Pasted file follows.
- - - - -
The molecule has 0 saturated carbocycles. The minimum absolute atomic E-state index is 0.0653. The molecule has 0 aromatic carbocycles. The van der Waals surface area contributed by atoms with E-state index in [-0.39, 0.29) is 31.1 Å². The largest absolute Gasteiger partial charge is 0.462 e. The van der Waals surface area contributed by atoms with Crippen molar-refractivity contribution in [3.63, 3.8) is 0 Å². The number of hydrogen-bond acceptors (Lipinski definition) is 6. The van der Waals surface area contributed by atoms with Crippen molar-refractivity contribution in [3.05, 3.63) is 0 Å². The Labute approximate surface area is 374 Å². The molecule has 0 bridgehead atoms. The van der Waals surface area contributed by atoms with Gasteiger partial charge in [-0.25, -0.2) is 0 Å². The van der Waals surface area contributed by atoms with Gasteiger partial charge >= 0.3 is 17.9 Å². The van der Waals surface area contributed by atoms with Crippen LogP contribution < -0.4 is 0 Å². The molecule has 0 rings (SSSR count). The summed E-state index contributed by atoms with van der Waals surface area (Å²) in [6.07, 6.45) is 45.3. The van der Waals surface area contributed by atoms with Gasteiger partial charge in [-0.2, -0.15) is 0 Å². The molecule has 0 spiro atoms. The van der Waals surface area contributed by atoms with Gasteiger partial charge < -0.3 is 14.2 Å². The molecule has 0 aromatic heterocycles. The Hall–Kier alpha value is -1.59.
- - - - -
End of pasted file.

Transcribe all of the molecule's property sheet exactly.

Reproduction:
The molecule has 0 saturated carbocycles. The minimum absolute atomic E-state index is 0.0653. The molecule has 0 aromatic carbocycles. The van der Waals surface area contributed by atoms with E-state index in [-0.39, 0.29) is 31.1 Å². The largest absolute Gasteiger partial charge is 0.462 e. The van der Waals surface area contributed by atoms with Crippen molar-refractivity contribution in [3.63, 3.8) is 0 Å². The number of hydrogen-bond acceptors (Lipinski definition) is 6. The van der Waals surface area contributed by atoms with Crippen molar-refractivity contribution in [3.05, 3.63) is 0 Å². The Labute approximate surface area is 374 Å². The molecule has 0 bridgehead atoms. The van der Waals surface area contributed by atoms with Gasteiger partial charge in [-0.25, -0.2) is 0 Å². The van der Waals surface area contributed by atoms with Gasteiger partial charge >= 0.3 is 17.9 Å². The van der Waals surface area contributed by atoms with Crippen LogP contribution < -0.4 is 0 Å². The molecule has 0 rings (SSSR count). The summed E-state index contributed by atoms with van der Waals surface area (Å²) in [6.07, 6.45) is 45.3. The van der Waals surface area contributed by atoms with Gasteiger partial charge in [-0.2, -0.15) is 0 Å². The molecule has 0 spiro atoms. The van der Waals surface area contributed by atoms with Gasteiger partial charge < -0.3 is 14.2 Å². The molecule has 0 aromatic heterocycles. The Hall–Kier alpha value is -1.59.